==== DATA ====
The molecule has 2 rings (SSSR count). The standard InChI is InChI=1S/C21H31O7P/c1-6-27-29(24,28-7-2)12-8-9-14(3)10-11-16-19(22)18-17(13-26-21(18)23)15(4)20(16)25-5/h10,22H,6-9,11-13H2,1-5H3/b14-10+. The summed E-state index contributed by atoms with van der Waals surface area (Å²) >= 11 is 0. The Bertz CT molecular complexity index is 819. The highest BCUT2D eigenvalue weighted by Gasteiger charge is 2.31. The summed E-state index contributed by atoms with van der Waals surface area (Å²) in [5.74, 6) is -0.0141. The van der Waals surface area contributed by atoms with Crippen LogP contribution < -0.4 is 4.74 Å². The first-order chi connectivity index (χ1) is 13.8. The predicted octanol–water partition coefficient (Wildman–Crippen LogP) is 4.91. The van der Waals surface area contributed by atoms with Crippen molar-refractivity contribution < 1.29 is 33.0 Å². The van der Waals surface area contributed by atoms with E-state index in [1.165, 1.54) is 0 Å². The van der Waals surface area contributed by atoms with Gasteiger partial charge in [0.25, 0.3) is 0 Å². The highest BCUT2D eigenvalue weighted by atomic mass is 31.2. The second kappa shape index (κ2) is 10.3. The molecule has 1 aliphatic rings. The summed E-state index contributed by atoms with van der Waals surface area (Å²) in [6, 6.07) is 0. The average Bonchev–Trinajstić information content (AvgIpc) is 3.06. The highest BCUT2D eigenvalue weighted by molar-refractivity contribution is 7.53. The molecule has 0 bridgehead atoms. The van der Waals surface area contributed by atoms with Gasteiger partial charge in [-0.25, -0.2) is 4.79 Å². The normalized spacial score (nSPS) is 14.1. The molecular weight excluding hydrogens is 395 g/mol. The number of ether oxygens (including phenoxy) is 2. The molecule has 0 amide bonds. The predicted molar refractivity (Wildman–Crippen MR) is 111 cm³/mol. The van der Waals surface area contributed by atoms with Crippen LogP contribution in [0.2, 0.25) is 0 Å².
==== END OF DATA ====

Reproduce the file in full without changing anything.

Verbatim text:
The molecule has 2 rings (SSSR count). The standard InChI is InChI=1S/C21H31O7P/c1-6-27-29(24,28-7-2)12-8-9-14(3)10-11-16-19(22)18-17(13-26-21(18)23)15(4)20(16)25-5/h10,22H,6-9,11-13H2,1-5H3/b14-10+. The summed E-state index contributed by atoms with van der Waals surface area (Å²) >= 11 is 0. The Bertz CT molecular complexity index is 819. The highest BCUT2D eigenvalue weighted by Gasteiger charge is 2.31. The summed E-state index contributed by atoms with van der Waals surface area (Å²) in [5.74, 6) is -0.0141. The van der Waals surface area contributed by atoms with Crippen LogP contribution < -0.4 is 4.74 Å². The first-order chi connectivity index (χ1) is 13.8. The predicted octanol–water partition coefficient (Wildman–Crippen LogP) is 4.91. The van der Waals surface area contributed by atoms with Crippen molar-refractivity contribution < 1.29 is 33.0 Å². The van der Waals surface area contributed by atoms with E-state index in [1.165, 1.54) is 0 Å². The van der Waals surface area contributed by atoms with Gasteiger partial charge in [0.25, 0.3) is 0 Å². The highest BCUT2D eigenvalue weighted by atomic mass is 31.2. The second kappa shape index (κ2) is 10.3. The molecule has 1 aliphatic rings. The summed E-state index contributed by atoms with van der Waals surface area (Å²) in [6, 6.07) is 0. The average Bonchev–Trinajstić information content (AvgIpc) is 3.06. The highest BCUT2D eigenvalue weighted by molar-refractivity contribution is 7.53. The molecule has 0 bridgehead atoms. The van der Waals surface area contributed by atoms with Gasteiger partial charge in [-0.25, -0.2) is 4.79 Å². The normalized spacial score (nSPS) is 14.1. The molecular weight excluding hydrogens is 395 g/mol. The number of ether oxygens (including phenoxy) is 2. The molecule has 0 amide bonds. The predicted molar refractivity (Wildman–Crippen MR) is 111 cm³/mol. The van der Waals surface area contributed by atoms with Crippen LogP contribution in [0.2, 0.25) is 0 Å².